ENID, Okla. —
What makes a good marriage? Think about it.
We have dear friends who recently celebrated their 60th wedding anniversary. That seems like a dream to Jim and me, who have completed 43 years of wedded bliss. They are as much in love today as they were when they first married and started life together — maybe more so.
There is something to be learned from friends like them and others who have spent many years together. When two people really love each other, a wonderful blessing begins — so beautiful and radiant and mysterious that even poets have trouble finding sufficient words for it. These two people know in their hearts that the other is who they were created for. They are ushered into a beautiful new life in which they feel quite unworthy, and they take their first steps with reverent awe.
If there is diversity in marriage, often, it simply takes one of the partners just walking away from a disagreement and letting things cool down. Anyone who says they have never had a difference of opinion in all their years of marriage is either lying through their teeth or they are so brainwashed, they never speak their mind. Two people can disagree without being disagreeable.
Jim and I have a simple solution. We both feel that nothing — nothing — is worth fighting over. We compromise. We hear each other’s opinion and side. We listen to each other. We talk about things, but we do not ever fight or even argue.
If couples are headed in the same direction, they know how to talk and work out problem situations to the satisfaction of both parties. The way we have found that works for us is to brainstorm every solution possible, even if we know it can’t possibly work. Then, we start by the process of elimination and come to an amiable resolution.
I do believe the way to a happy marriage is talk. Talk about everything. Visit about old times, new times and times in between. I never tire of hearing Jim’s wonderful accounts of his experiences in World War II. The great stories of sadness and accomplishments give me an insight to what makes Jim what he is today. His buddies were and are his family, and who wouldn’t want to hear important family stories? I know how important these great stories are to Kevin, who can listen to them for hours, over and over again, and could repeat them word-for-word if Jim ever stumbled in a talk. Those stories are a part of history — our history. I hope we are teaching Kevin how a happy marriage works by his insight of that history.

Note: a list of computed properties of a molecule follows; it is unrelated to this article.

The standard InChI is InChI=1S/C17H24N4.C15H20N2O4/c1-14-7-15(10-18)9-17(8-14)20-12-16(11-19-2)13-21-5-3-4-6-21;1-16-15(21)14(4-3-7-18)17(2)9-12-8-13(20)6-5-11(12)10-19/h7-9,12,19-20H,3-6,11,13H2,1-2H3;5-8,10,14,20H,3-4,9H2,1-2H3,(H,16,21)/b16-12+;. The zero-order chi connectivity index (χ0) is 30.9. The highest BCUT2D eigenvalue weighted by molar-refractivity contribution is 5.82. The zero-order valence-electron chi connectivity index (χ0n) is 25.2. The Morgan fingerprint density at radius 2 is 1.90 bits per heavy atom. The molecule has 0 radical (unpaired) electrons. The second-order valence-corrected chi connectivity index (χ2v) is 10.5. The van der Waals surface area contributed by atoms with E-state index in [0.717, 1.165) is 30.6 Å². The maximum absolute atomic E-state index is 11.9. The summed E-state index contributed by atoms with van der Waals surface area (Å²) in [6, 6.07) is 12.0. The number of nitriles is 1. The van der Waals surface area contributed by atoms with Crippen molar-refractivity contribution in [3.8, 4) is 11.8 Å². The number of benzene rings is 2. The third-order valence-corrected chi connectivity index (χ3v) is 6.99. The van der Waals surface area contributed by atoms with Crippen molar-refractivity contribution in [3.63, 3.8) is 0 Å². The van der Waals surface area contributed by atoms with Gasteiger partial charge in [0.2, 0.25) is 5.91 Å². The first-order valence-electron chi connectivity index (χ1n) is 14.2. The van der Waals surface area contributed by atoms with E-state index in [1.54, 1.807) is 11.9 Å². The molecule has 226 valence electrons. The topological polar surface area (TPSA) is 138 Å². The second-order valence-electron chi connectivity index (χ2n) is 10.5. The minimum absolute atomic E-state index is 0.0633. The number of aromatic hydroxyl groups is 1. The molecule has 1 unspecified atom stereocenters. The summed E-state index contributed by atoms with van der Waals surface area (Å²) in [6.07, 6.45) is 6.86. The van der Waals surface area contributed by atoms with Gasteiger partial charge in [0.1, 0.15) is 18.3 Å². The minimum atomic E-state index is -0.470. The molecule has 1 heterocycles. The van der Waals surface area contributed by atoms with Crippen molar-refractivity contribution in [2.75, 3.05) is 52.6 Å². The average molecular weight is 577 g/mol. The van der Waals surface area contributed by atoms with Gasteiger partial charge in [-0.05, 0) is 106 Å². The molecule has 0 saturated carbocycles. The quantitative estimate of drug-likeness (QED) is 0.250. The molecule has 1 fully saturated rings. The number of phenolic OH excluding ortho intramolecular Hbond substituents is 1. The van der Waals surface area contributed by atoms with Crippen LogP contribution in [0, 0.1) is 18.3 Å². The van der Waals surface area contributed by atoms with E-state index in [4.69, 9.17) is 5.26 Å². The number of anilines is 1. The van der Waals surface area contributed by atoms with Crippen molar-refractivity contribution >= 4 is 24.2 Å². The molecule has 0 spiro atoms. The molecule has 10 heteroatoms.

Happy marriages don’t just happen. Business relations can be dissolved without serious or permanent hurt to either party. Marriage cannot. Married life is not all songs and flowers and laughter. There are times that demand radical adjustments. No one can see around the corner to what happens next, but if two people really want a marriage to last, it will.
Marriage is the most important contract and commitment ever made. It is not an easy contract to fulfill, but it certainly is fulfilling. It takes determination for two people to live together for many happy years. It requires give and take — about 90 percent both ways. But it is certainly worth the effort. The feeling that someone cares more about you than he/she does himself/herself is true devotion.
I truly believe the completion of life and happiness through love for another is the fulfillment of a divine plan. I won’t say that marriage is always a bed of roses, but even when things are a little thorny, those two people still love each other with a kind of love that endures everything.
There was a time when it seemed that Jim and I would just go on forever, until his health began to fail. It started with a broken back, then blood clots in his legs, then asthma, then a fractured hip and subsequent surgery. Following this was his heart event, then a stent, then open-heart bypass surgery. He has congestive heart disease and COPD. He has recently had a new pacemaker to replace the old one, and had an additional lead put in his heart.
We are in no way complaining. We are truly blessed. Jim’s disposition and determination are remarkable. He is happy and positive and never demanding. He has an impressive will to live, undoubtedly learned on the battlefields of World War II, when he was wounded.
In many of the detours of our life, we have had to go to Plan B, but that has not been so bad. When we married, we promised to love, honor, and obey, through sickness and in health, forever. So I signed on for the long haul. It is pure pleasure to care for Jim and to help make his life happy. We never tire of each other and enjoy our time together.
We know as we get older and our lives change that we appreciate life more and it becomes even more precious. Every minute of every day is a blessing. We never pass up a chance to say “I love you.” We are thoughtful and kind to each other. One of the secrets of a happy life and a happy marriage is continuous thoughtful acts of kindness. Life is good!
To express appreciation to that significant other in your life, cook for them. As the old saying goes, “Kissing don’t last ... cooking do!”
Jim suggested I use this recipe in my column. He likes it served with mashed potatoes (with lots of roasted garlic in them).
German Beef Bake
1 pound lean ground beef, crumbled
1 medium onion, chopped
salt and pepper or seasoning to taste
1⁄2 large or 1 small cabbage, finely shredded
1 can (101⁄2 ounces) tomato soup, undiluted
Lightly cook ground beef, onion and seasoning. Spread half the shredded cabbage in 9-by-9-inch baking dish. Cover with half the meat. Repeat with remainder of cabbage and meat in layers. Pour and spread soup over top layer of meat. Cover tightly. Bake in 350-degree oven for one hour.
Send your comments to: Peggy Goodrich, Food For Thought, P.O. Box 1192, Enid, OK 73702.
ENID, Okla. —
What makes a good marriage? Think about it.
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